Occasions are stated to be such that "more or less predetermine such communications, for example train rides, waiting rooms or the common table…" including the rules that regulate this exchange. Communication results in the individual composing a memory that is first of all, socially mediated and secondly, which relates to a group. (Assmann, 2001, paraphrased) Oral history has greatly contributed to the understanding of the qualities of collective memory in their everyday form. Assmann states that once the individuals removes themselves from the occasion of everyday communication and then enters "into the area of objectivized culture there is a resulting change in practically everything. In fact, Assmann states that the transition "is so fundamental that one must ask if the metaphor of memory can still be applied.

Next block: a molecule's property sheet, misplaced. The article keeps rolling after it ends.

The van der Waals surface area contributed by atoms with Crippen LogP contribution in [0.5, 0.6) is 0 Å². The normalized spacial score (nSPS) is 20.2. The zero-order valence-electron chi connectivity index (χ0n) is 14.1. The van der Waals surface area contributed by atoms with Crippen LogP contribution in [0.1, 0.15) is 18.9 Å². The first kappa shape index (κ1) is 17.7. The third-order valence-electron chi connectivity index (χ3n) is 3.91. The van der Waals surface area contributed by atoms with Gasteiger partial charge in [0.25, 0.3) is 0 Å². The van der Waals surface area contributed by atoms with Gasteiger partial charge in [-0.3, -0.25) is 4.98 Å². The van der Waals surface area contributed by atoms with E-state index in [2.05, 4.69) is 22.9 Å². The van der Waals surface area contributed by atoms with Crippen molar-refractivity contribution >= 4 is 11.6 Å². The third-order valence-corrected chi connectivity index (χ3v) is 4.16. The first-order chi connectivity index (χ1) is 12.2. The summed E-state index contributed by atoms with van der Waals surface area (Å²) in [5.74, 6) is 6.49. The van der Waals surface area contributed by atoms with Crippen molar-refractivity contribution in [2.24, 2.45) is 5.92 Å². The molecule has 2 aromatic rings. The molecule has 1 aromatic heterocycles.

Assmann states that communicative memory which is characterized "by its proximity to the everyday…." Cultural memory is likewise characterized "by its distance from the everyday. Distance from the everyday (transcendence) marks its temporal horizon." (2001, p.129) In other words, cultural memory contains a "fixed point, its horizon does not change with the passing of time. These fixed points are fateful events of the past, whose memory is maintained through cultural formation (texts, rites, monuments) and institutional communication (recitation, practice, observance)." (Assmann, 2001, p.129)